The other quotes come from some of the media interviews that I’ve given in recent years, as part of the ongoing project to declassify and release the UK Government’s UFO files. I worked on these files for years (and wrote many of them) and, by virtue of being the media’s ‘go-to guy’ on this story, I’m now the public face of the ongoing project to release these files.
This may not be Disclosure in the sense that some people in the UFO community mean, but it is disclosure nonetheless. This is one of the reasons why I coined the phrase “disclosure with a little d, not with a big D”. What do I mean by this? It’s a reality check. No government is going to admit that it’s been lying to the public for decades on this issue – or indeed on any issue. Similarly, no government is going to say something like this:
“We occasionally encounter unidentified craft in our airspace. They consistently outperform our best fighter jets, sometimes showing up on radar and sometimes not. We don’t know what they are.”
Such a statement would be untenable, because it would be tantamount to an admission that we’d lost control of our airspace, irrespective of whether one believes that UFOs are extraterrestrial spacecraft, foreign military spy planes or drones, or some currently unknown atmospheric phenomenon. No government or air force would make such a statement. “We don’t know” sounds ignorant, even though it’s often the most honest position to take. Similarly, “They consistently outperform our best fighter jets” sounds impotent. Ignorance and impotence are the polar opposites of the self-image that any government tries to project, so such a statement could never be made. However, it is possible to say pretty much the same thing, using less alarmist language, and phrases that are sufficiently vague so as to allow for multiple interpretations. So what one ends up with is a tacit admission that there’s something more to the UFO phenomenon than misidentifications, hoaxes and delusions, but the door is left open as to whether such sightings are triggered by craft or phenomena. Expressions such as “we can’t rule out any possibilities” or “we remain open-minded” are seen as positives, not negatives. It all comes down to the language that’s used. So re-read Project Condign’s final report, and re-read my various media statements about the release of the MoD UFO files, and you’ll see that this isn’t a hypothetical scenario. All of this has already happened.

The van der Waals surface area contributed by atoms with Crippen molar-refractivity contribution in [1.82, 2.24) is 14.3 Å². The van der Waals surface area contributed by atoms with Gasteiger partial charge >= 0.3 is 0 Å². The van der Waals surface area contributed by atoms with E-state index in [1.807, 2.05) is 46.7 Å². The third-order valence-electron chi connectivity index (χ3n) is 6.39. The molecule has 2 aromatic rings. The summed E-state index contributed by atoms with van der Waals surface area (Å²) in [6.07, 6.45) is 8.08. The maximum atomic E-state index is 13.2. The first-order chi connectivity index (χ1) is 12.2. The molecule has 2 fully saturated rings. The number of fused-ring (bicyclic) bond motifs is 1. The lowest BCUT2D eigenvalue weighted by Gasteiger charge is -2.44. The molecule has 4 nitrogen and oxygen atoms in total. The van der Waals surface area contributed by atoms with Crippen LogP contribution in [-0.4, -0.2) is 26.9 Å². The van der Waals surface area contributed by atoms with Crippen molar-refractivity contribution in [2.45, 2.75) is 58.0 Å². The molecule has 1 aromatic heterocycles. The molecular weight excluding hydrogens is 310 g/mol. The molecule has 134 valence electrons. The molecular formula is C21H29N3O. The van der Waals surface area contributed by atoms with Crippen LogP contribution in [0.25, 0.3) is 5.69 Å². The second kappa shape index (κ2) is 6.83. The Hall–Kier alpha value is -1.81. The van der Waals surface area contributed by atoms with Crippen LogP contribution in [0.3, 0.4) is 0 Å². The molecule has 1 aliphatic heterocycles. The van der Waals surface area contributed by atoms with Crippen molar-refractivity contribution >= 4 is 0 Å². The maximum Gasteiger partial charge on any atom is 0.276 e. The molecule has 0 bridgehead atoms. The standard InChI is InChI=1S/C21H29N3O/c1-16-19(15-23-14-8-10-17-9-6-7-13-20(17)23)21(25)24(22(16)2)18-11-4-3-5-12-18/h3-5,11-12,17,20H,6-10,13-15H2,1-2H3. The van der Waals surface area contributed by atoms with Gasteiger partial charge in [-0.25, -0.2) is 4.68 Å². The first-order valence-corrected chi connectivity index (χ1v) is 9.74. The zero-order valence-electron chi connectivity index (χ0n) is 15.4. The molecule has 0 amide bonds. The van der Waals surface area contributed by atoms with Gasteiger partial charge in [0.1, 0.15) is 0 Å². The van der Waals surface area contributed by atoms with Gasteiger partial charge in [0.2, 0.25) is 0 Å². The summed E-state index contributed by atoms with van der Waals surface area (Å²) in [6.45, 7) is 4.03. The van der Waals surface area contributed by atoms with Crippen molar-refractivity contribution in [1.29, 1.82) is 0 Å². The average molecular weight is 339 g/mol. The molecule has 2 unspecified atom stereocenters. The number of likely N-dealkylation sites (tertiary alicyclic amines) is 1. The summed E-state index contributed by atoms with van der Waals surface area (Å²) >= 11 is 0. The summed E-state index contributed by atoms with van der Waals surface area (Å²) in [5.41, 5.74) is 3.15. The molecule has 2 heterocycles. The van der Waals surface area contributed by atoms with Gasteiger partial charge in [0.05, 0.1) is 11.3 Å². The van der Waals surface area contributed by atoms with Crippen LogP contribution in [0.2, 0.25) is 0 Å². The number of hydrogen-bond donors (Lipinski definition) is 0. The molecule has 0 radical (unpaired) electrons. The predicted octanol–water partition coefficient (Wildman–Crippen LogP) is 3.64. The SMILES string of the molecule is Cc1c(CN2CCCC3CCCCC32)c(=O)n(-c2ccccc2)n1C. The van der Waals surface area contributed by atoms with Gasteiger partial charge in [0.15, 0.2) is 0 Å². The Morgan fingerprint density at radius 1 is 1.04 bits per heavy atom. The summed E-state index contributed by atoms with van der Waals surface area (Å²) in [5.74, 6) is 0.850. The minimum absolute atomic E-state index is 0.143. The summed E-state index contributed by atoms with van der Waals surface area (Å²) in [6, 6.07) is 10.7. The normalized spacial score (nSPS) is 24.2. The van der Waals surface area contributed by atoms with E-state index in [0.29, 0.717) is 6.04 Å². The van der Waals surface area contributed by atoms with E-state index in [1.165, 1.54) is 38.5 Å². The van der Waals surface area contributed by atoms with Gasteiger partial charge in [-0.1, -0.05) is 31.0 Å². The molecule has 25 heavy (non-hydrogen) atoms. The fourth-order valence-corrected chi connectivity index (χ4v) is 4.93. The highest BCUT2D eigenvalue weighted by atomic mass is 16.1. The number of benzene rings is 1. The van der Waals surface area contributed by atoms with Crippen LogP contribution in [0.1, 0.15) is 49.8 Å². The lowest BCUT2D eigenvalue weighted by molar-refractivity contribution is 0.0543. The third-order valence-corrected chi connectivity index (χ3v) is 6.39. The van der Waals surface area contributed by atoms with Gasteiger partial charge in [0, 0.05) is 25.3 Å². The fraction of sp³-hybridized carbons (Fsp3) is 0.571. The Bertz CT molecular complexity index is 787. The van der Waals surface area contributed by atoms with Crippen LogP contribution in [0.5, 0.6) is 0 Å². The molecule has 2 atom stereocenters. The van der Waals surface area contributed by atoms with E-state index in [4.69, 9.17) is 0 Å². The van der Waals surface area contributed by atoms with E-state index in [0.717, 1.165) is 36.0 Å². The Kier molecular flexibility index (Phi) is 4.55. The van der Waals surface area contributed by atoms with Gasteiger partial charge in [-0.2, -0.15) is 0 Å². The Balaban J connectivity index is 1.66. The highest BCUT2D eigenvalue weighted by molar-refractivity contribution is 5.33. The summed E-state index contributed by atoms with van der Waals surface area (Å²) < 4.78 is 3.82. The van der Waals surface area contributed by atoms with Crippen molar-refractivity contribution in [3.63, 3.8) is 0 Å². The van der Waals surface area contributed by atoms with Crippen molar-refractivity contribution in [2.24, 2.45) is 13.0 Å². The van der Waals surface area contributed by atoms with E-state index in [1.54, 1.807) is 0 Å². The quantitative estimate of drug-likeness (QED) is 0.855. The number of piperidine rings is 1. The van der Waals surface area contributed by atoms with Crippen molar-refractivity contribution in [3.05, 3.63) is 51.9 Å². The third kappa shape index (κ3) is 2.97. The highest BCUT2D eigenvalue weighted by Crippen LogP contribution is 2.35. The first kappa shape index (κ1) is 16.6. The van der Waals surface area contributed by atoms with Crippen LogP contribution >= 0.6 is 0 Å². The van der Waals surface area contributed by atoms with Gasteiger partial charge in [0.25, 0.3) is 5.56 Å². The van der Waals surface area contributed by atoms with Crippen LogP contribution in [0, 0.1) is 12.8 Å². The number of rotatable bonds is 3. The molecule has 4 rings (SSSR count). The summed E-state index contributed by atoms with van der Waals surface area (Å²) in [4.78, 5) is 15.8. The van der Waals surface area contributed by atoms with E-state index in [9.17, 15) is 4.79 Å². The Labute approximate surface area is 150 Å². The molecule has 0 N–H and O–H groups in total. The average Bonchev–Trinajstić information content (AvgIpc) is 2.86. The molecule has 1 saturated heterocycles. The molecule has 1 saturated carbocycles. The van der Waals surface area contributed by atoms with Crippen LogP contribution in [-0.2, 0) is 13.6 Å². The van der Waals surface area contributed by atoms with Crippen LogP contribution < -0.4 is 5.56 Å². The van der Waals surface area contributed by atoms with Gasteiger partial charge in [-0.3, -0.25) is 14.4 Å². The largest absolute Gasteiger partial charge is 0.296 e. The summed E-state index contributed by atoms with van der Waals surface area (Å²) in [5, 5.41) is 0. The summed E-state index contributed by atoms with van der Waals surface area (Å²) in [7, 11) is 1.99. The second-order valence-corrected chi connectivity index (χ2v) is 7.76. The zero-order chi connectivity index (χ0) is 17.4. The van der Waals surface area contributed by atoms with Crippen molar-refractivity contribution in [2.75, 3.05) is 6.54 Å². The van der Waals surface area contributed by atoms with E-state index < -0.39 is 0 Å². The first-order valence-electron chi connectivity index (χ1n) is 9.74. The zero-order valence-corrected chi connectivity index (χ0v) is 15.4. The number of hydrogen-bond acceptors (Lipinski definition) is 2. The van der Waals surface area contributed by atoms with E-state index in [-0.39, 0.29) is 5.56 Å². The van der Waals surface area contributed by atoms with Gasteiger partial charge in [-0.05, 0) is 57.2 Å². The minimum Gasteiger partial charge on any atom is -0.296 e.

Nick Pope on CNN
So, incredible as it may sound, disclosure has already happened. It’s just that nobody noticed. Why? Because it didn’t resemble the spaceship in a hangar smoking gun that people were expecting, and hoping for. There was no Presidential announcement, just a typical government strategy of dumping a lot of material into the public domain, in a situation where a small signal was drowned out by a lot of noise. But the signal was there, and it’s still there, clearly visible to all those who truly know how to recognize it. Disclosure took place in 2006 with the release of Project Condign’s final report, and again in 2008, with the release of the first batch of the MoD’s UFO files. When the history of ufology comes to be written, doubtless there will be other such dates and events to be considered, but Disclosure has happened, and my message to the UFO community is this: it’s a waste of time and effort lobbying for something that you already have.
Nick Pope is a former employee of the UK Ministry of Defence. From 1991 to 1994 he ran the British Government’s UFO project and has recently been the public face of the ongoing initiative to declassify and release the entire archive of these UFO files. Nick Pope held a number of other fascinating posts in the course of his 21-year government career, which culminated in his serving as an acting Deputy Director in the Directorate of Defence Security. He now works as a broadcaster and journalist, covering subjects including space, fringe science, defence and intelligence. Nick Pope’s latest book, Encounter in Rendlesham Forest, co-written with John Burroughs and Jim Penniston, was published in paperback by Thomas Dunne Books on 3rd March 2015, and has also been published by Thistle Publishing. It’s available on AMAZON.COM and in all good bookstores.